In Georgia, Kaiser serves more than 300,000 patients around Atlanta and Athens with more than 600 doctors in addition to other workers. Georgia’s 3,250 Kaiser Permanente employees are not part of the union coalition in the contract battle. A majority of Kaiser’s Georgia employees are represented by a different union: the Alliance of Health Care Unions UFCW local union 1996.
Because the strike involves a different union, Georgia will not be part of the strike, officials for Kaiser and the union in Georgia said.
If Kaiser Permanente workers in other states go on strike, Kaiser Permanente in Georgia does not plan to send its own employees out of state to fill those gaps elsewhere “at this time,” said the Kaiser spokesman, Kevin McClelland. Asked if that could change, McClelland said he couldn’t speculate.
A representative of the Georgia union, Ralph Porras, said the union didn’t have a position on lending workers to the striking hospitals, but that it wouldn’t work because Georgia is suffering the same staff shortage.
“We wouldn’t have any workers to lend out,” said Porras, who is executive assistant to the union local’s president.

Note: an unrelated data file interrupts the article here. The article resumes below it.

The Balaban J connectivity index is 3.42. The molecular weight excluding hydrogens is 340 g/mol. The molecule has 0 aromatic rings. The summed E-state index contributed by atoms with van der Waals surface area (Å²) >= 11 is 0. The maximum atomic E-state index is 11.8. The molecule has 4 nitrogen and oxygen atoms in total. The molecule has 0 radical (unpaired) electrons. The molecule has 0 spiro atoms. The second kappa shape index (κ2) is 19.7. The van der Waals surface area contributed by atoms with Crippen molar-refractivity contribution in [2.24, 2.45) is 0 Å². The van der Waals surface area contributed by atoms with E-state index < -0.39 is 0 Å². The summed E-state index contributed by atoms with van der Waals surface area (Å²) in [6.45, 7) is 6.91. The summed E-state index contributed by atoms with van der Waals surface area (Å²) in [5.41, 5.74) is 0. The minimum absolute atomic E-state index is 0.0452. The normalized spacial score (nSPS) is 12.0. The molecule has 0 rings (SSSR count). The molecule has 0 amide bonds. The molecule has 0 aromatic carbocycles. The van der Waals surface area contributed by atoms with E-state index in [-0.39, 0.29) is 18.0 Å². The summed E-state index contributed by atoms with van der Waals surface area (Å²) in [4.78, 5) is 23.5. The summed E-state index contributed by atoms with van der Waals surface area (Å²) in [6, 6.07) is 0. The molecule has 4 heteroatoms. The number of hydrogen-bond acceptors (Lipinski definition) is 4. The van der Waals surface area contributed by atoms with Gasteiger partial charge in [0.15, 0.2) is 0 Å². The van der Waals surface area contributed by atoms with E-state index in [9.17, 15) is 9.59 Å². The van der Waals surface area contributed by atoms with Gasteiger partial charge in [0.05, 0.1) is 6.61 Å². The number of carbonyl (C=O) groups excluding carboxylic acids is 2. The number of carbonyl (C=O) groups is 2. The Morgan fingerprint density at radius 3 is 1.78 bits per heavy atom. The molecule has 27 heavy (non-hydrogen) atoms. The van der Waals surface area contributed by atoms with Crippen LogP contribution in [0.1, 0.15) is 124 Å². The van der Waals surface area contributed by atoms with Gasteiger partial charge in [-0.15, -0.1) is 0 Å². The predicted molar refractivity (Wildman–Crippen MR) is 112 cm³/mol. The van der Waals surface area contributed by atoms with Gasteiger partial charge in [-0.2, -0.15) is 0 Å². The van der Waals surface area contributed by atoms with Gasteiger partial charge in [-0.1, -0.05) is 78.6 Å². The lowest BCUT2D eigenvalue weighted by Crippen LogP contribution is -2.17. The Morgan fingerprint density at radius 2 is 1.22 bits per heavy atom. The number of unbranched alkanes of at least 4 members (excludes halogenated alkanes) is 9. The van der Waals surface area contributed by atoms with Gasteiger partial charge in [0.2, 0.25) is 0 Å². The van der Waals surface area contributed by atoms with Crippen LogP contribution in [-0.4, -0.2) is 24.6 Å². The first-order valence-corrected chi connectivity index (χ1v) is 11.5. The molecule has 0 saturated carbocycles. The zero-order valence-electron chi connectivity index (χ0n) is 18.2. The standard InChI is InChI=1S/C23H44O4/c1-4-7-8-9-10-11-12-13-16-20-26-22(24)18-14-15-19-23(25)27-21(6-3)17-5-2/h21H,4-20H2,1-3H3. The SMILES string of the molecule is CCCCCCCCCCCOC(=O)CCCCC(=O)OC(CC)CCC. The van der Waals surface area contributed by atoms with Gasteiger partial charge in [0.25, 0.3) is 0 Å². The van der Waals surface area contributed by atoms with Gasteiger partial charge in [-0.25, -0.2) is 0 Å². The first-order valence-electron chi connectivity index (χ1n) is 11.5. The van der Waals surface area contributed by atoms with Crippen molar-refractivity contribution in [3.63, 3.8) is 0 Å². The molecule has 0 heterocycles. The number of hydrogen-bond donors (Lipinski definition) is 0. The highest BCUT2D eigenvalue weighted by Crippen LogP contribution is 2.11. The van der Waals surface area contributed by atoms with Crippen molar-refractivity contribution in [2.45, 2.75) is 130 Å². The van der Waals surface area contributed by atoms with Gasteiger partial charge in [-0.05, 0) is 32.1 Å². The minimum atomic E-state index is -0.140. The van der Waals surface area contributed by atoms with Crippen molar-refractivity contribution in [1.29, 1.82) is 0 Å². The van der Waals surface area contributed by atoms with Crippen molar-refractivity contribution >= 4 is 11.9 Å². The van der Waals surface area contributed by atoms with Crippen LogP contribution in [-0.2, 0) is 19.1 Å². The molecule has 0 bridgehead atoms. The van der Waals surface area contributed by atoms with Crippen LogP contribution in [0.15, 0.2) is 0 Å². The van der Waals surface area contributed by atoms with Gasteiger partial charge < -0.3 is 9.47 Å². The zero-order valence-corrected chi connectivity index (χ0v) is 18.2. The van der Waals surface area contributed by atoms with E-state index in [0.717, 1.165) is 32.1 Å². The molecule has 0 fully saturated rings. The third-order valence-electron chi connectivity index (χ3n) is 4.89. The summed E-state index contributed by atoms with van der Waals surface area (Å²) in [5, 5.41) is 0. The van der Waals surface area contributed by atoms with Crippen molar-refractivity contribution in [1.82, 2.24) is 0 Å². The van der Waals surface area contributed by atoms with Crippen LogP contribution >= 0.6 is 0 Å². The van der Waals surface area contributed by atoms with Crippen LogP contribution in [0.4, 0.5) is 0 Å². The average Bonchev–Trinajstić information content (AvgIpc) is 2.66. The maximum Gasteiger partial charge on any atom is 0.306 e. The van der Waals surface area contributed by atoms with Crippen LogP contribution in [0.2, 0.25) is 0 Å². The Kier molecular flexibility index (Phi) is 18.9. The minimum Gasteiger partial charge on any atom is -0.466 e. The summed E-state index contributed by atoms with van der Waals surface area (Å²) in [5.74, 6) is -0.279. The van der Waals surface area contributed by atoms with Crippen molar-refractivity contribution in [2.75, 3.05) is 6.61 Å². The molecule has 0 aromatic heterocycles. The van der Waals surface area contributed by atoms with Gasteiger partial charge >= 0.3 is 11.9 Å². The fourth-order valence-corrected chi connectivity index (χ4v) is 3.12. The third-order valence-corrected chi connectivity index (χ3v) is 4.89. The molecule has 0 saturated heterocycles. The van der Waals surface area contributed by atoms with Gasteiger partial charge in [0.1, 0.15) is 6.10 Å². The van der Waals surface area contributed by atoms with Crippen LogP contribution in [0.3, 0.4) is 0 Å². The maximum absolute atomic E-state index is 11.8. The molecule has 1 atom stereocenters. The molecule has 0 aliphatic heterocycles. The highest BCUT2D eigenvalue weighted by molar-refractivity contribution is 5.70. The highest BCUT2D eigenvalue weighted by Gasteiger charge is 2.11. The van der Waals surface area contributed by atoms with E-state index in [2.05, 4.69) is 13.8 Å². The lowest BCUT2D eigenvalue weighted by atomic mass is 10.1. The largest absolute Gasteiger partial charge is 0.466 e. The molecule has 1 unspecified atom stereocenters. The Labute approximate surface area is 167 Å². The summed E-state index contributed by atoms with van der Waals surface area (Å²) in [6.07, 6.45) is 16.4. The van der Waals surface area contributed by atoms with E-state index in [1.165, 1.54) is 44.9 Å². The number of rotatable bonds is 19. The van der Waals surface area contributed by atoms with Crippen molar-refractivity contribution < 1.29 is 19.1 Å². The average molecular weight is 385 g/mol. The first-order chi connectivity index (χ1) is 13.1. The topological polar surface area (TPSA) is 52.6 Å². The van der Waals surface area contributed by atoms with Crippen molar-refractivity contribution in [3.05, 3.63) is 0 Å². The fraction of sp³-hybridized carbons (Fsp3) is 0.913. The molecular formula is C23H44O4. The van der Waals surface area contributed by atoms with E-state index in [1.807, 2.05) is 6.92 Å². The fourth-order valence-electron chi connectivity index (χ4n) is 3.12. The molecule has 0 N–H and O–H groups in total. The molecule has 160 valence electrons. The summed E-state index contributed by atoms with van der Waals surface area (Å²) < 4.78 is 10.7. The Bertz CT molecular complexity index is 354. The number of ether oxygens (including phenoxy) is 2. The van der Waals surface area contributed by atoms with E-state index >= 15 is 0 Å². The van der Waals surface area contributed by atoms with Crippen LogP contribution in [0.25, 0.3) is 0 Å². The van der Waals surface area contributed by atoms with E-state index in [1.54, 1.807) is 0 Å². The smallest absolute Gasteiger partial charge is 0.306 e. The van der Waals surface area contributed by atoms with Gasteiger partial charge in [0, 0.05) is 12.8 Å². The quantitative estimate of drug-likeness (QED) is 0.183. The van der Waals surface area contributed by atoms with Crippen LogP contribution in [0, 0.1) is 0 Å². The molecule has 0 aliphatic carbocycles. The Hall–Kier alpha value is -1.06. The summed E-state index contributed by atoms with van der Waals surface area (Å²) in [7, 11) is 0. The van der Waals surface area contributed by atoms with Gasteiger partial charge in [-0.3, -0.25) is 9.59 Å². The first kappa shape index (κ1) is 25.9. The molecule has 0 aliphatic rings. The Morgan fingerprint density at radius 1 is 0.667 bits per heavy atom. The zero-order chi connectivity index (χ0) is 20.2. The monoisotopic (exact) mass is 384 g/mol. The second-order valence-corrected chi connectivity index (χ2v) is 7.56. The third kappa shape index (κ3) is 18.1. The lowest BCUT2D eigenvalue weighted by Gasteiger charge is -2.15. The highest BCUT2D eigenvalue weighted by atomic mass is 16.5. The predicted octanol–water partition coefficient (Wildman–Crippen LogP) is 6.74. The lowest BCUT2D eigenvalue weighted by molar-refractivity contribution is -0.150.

Health systems nationwide have faced an exodus of burnt-out health care workers from the pandemic, and demands for better pay amid inflation.
The coalition of unions girding for the strike, the Coalition of Kaiser Permanente Unions, said it would be the largest health care strike in history.
The problem comes as health care prices nationwide have been rising faster than inflation for years, compounded by recent record inflation. In other health systems, that frequently results in contract battles between insurance companies and hospital systems. It has even resulted thousands of insurance policyholders suddenly losing in-network access to an entire health system nearby because the insurance company and the health system broke their contract.
The Coalition of Kaiser Permanente Unions said they were making progress with Kaiser on several issues. But they seemed to be at a standstill with Kaiser on the size of pay raises and on whether locations where Kaiser Permanente expands should also become part of the union, along with other issues.
Protesters for the union workers in Los Angeles were photographed carrying signs that read “I can’t afford to live where I work.”